Acer Blurs the Line With New Tablet PC

 
 
By Carmen Nobel  |  Posted 2003-09-15
 
 
 

Acer America Corp. last week introduced a new computer that runs Microsoft Corp.s Tablet PC operating system but looks and costs more like a notebook than a Tablet PC.

"Its our first step at commoditizing Tablet [PC] functionality," said Jeffrey Friederichs, vice president of Acers Notebook Business Unit, in San Jose, Calif.

Other than the operating system, the TravelMate 250P is very much a traditional high-end notebook computer. It features an Intel Corp. Pentium 4 processor, a 14.1-inch display, 256MB of synchronous dynamic RAM, WLAN (wireless LAN) and Bluetooth connectivity, and a 56K-bps modem.

The Tablet PC operating system and Acers Electromagnetic Resonance pen let users annotate documents directly on the screen. While the display can be angled to make writing easier, it cannot be removed or swiveled away from the keyboard. To that end, users can lock the keyboard so as not to type by mistake while theyre trying to write. Otherwise, the keyboard works as a regular keyboard.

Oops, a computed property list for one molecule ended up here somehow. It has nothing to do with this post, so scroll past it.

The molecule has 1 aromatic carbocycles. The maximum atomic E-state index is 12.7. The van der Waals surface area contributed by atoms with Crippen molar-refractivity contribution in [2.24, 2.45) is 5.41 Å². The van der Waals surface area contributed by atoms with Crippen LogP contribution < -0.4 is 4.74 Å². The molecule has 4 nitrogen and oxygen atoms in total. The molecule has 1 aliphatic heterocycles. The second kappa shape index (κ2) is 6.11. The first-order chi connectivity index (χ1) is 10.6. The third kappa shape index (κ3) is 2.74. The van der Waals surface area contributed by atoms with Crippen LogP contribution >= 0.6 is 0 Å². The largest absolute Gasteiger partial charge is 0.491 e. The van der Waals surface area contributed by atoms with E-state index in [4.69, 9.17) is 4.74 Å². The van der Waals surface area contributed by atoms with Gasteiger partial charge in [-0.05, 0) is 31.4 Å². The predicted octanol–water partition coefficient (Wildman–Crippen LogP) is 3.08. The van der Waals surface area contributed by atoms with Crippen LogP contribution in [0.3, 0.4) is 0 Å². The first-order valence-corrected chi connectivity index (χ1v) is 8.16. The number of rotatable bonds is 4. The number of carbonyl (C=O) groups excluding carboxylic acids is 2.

In addition to the operating system, the TravelMate 250P comes preloaded with Franklin Covey Co.s TabletPlanner, Zinio Systems Inc.s Reader, Symantec Corp.s Norton AntiVirus, Alias Systems SketchBook Pro and other applications.

Pricing starts at $1,499.

Meanwhile, Fujitsu PC Corp. has a Tablet PC-cum-notebook of its own. The Santa Clara, Calif., computer maker last week introduced the LifeBook T3000 Tablet PC series, which is a cross between the companys LifeBook notebook and Stylistic Tablet PC lines. Unlike Acers TravelMate, the T3000 features a screen that can swivel and lie flat against the keyboard so that it feels like a writing tablet.

All notebooks in the LifeBook T3000 series feature a 12.1-inch screen. There are two basic models, which come with a variety of memory options. The T3000 comes with Intels Centrino chip set, which includes 802.11b connectivity. The T3000D comes with an Intel Pentium M processor and either a separate 802.11b/g radio or no WLAN radio. Intel has yet to offer a Centrino chip set that supports 802.11g.

The LifeBook T3000 Tablet PC is available now. Pricing starts at $1,799.

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